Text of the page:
On May 29, Nate Greenwood was honored at school in a ceremony attended by Superintendent of Schools Liam Skinner, Interim Chief Schools Officer Wendy Crocker-Roberge, Suzana, and several other members of Nate’s family, where Jeknavorian presented him with a Heartsaver Hero certificate from the American Heart Association and challenge coins to honor his courageous act from Emergency Medical Educators and Cataldo Ambulance.

“As a Pyne Arts family, I think it is important to share this story of bravery, courage, and heroism,” said Principal Lori Lang. “If it were not for Nate’s heroic and courageous behavior the Greenwood family may have lost Mr. Greenwood that night. The gift of time is precious.”

Jeknavorian said he has been working in his field for 30 years, teaching for 15, mostly to adults. Last spring, he met Sullivan Middle School Community Schools Manager Gayl Hurley at a karate class in which their children were enrolled and shortly thereafter he was teaching CPR/First Aid and babysitting classes to middle schoolers, first at the Sullivan, and then as word spread, in several schools across the city.

“The past year has been an amazing year teaching these youngsters First Aid, CPR, and babysitting skills,” he said. “They grasp the concepts very quickly; and they know how to respond. “Nate, I can’t express how proud I am of you,” he added. “My colleagues all wished they could be here today to personally shake your hand. If you ever need a CPR certification, it’s on the house, for life.”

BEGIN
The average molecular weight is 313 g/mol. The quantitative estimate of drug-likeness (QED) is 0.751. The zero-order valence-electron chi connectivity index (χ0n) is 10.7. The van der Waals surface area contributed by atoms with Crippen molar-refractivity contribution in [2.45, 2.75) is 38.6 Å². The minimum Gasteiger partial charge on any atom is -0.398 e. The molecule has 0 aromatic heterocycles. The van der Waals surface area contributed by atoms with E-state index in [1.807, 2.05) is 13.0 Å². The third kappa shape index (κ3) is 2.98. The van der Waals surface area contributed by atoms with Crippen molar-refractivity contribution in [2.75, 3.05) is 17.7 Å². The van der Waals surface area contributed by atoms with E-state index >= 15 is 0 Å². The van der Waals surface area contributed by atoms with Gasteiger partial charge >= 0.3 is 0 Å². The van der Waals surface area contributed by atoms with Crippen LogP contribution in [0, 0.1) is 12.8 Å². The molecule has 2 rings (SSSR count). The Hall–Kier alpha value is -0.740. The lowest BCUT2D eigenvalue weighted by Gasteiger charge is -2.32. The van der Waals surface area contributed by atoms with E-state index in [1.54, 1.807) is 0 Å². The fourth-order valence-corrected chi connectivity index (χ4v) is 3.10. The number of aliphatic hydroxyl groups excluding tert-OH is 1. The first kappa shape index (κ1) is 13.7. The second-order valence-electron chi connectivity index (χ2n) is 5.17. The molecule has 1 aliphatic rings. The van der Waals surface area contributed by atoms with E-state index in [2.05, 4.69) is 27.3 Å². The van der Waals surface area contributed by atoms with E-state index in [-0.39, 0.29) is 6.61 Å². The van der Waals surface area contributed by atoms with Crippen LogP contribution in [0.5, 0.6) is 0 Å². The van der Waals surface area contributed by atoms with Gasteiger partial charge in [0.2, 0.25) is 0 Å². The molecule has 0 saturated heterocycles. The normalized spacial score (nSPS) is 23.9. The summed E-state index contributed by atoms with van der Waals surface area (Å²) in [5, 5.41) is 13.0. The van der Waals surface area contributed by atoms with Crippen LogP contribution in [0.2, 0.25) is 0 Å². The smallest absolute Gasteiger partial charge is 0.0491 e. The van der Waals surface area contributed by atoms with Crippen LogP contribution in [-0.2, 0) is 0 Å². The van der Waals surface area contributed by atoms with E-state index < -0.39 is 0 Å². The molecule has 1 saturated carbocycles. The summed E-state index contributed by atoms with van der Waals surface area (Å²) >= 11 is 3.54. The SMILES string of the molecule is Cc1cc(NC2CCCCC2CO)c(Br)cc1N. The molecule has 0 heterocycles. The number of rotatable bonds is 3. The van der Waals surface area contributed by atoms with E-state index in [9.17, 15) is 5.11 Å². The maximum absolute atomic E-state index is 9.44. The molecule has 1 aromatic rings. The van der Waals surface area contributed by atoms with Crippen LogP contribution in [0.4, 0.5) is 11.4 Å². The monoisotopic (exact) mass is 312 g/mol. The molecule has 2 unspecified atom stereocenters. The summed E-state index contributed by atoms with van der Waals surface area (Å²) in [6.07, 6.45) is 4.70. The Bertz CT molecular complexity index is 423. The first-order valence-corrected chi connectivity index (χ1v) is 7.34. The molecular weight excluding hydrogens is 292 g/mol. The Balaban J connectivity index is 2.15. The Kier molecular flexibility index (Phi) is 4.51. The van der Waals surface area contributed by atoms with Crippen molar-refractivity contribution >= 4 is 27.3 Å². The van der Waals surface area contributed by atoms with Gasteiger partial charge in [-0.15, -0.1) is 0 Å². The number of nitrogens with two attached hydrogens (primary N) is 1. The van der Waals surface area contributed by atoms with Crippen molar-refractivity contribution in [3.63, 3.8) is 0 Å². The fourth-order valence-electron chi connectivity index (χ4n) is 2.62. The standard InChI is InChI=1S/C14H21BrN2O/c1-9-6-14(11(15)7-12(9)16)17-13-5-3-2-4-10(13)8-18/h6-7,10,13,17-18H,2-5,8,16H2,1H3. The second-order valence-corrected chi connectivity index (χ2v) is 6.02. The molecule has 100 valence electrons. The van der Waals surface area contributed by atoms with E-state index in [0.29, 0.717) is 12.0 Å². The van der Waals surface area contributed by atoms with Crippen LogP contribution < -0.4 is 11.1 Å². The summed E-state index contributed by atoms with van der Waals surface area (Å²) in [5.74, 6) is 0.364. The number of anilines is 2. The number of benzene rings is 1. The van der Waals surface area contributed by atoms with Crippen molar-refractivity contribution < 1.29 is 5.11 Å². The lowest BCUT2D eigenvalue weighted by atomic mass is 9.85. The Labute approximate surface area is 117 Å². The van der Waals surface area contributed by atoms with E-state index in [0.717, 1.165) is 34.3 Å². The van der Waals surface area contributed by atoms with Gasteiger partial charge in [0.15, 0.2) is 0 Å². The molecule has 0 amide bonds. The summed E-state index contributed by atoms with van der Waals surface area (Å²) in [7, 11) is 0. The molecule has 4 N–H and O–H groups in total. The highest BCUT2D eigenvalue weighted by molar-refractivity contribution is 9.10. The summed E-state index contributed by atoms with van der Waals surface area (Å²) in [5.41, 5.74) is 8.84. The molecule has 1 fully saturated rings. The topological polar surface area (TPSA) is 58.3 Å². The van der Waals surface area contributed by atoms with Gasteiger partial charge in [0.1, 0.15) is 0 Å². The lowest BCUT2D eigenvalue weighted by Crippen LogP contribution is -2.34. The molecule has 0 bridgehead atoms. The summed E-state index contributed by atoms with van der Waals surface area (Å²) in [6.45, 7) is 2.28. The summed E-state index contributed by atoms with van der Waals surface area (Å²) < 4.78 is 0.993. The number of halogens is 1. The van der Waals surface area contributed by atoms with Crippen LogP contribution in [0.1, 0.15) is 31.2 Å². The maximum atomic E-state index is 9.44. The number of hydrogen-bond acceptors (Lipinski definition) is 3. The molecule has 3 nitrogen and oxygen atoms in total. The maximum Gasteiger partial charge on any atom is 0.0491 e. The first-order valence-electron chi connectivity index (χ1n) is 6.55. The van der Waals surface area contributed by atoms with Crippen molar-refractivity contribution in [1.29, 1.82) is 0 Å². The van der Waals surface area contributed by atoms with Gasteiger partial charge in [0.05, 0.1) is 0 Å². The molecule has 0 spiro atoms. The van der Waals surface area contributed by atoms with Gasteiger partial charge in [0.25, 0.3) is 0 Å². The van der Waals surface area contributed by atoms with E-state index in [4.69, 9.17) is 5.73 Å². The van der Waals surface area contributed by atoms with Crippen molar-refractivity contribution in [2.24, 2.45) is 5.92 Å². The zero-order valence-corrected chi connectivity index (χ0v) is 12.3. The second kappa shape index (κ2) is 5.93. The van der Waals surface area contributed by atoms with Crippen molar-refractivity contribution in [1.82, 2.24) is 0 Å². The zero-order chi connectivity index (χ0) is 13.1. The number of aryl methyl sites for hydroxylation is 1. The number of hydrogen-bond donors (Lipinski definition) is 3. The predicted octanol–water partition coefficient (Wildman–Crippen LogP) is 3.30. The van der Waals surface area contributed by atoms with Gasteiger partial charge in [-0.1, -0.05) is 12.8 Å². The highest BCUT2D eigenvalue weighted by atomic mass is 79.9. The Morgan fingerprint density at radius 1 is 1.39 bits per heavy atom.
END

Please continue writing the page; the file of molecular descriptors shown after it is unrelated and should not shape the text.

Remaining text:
Mark Greenwood was born with a congenital heart defect and a mutation of the TNNT2 gene that caused cardiomyopathy. He had a pacemaker implanted when he was 27 years old. Suzana met Mark when he sold her a car, and as she puts it, “we just instantly connected.”

He was 32 years old at the time.

“I was already visiting him in the hospital before we really even knew each other,” she said. “It didn’t really faze me. To be honest, I think I was in denial for a long time.”

The couple met in 2004 and married in 2009. Unable to work due to his heart disease, Mark became Mr. Mom. “He raised the kids, he did all the cooking — not much of the cleaning,” laughed Suzana. “He was always there for the kids and had the opportunity to spend so much time with them and did not ever let his illness stop him.”